Friday, January 23, 2009

Coming Of (Digital) Age

And who says the Catholic Church puts the kibosh on scientific and technological progress?

The faithful know about the Vatican's website.

Now, the Holy See has its place on YouTube.

The article is here.

The link to YouTube is here.

Thursday, January 22, 2009

Forever Missing

One of the most important celebrations in the life of a parish is when a person is fully initiated into the Church. Tonight at St. Olaf, twenty-two young people received the Sacrament of Confirmation. A time of great joy was witnessed by family, friends, and other parish members, including those providing the music for the Mass.

(A side note: His Excellency, the Most Reverend John C. Wester, due to a prior commitment, was unable to be the celebrant. Faculties for the rite were given to the Vicar General of the diocese, Msgr. J. Terrence Fitzgerald. Msgr. Fitzgerald has also served as Diocesan Administrator twice, after now retired Bishop William K. Weigand and Archbishop George H. Niederauer were transferred to Sacramento and San Francisco, respectively. From what I have been told, Msgr. Fitzgerald's leadership while the bishop's chair was vacant was of immense value.)

While getting ready for the liturgy, I was thinking about who wasn't here. No, not other parishioners. No, not those who had fallen away and whose children could have added to the class. No, I was thinking about those who never were here at the start.

How many more would be here, I wondered, if (and I stress if, because I have no idea) they hadn't been aborted?

It is a question of pure speculation. I will readily admit that. But I couldn't help notice.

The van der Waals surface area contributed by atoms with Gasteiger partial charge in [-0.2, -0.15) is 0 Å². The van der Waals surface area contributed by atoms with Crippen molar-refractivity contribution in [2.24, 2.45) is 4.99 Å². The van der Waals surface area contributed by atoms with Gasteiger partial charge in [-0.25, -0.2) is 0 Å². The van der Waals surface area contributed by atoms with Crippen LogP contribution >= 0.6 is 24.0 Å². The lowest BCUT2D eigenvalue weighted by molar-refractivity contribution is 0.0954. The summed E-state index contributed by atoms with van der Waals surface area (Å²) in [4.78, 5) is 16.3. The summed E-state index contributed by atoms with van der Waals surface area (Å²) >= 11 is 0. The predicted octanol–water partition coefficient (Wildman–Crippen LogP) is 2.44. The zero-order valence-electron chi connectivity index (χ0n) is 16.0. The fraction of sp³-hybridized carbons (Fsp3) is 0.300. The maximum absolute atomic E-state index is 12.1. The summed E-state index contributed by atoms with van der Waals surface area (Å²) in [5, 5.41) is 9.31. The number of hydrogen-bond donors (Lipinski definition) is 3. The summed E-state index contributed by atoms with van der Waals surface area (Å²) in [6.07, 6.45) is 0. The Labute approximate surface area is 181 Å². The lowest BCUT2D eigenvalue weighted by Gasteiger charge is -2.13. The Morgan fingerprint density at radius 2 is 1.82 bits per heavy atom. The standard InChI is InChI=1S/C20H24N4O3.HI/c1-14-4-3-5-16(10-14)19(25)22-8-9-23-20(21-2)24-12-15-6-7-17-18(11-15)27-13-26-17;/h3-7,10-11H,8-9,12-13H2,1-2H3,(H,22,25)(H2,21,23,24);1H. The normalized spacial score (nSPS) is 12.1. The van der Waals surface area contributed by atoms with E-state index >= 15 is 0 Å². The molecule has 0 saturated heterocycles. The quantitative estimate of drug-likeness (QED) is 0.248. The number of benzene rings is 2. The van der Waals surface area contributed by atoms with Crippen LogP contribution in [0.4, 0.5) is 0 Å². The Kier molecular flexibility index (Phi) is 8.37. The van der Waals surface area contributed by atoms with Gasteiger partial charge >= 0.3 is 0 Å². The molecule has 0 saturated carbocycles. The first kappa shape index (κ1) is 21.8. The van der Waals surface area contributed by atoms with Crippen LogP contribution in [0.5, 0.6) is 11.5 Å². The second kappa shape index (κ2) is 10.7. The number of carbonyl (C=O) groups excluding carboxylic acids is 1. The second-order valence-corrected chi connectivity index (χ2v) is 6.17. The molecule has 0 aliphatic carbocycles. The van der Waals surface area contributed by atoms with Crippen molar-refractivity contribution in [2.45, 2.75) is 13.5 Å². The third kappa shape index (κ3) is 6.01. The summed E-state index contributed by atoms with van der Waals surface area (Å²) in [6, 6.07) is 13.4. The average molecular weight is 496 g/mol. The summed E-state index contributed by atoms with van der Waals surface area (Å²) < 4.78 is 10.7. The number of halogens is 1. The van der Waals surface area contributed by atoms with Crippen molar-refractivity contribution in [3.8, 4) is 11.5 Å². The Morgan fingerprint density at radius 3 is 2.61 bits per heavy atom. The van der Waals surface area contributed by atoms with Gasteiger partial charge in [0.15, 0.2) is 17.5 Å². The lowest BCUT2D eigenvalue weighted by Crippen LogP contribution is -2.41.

I don't know why today was chosen for our confirmandi, but I wish some more thought would have gone into planning the date. Today marks the 36th. anniversary of the United States Supreme Court decisions Roe vs. Wade and Doe vs. Dalton, the rulings which give the country the legal right to have abortion on demand for whatever reason. On a date when a grave evil was given card blanche, two days after inaugurating a new president who has promised to sign into law legislation that would further cement these "rights", those who administer religious education in the parish thought it proper to bestow the final Sacrament of Initiation upon these youth today.

Now that I think about it, why not today?

What a wonderful counter-cultural sign. On one of the blackest spiritual days in the country's history, spiritual life was fully conferred to a very small part of her population. New yeast has been mixed into this dough called living. How much effect it will have remains to be seen. But it was God's voice speaking tonight, calling us to renew the life of the Holy Spirit within us and to choose life.

All the marches and speeches are completed for this year. People will return home and begin to support the cause they favor. Victory has not been won, yet. But as it is, if we work with Him, it will be.

Tonight was just another reminder God is still in charge.

Thursday, January 15, 2009

Inside Information

The Holy See on occasion opens to the public some of its inner workings.

This is such an event.

The rational is to encourage the faithful to receive this sacrament when needed: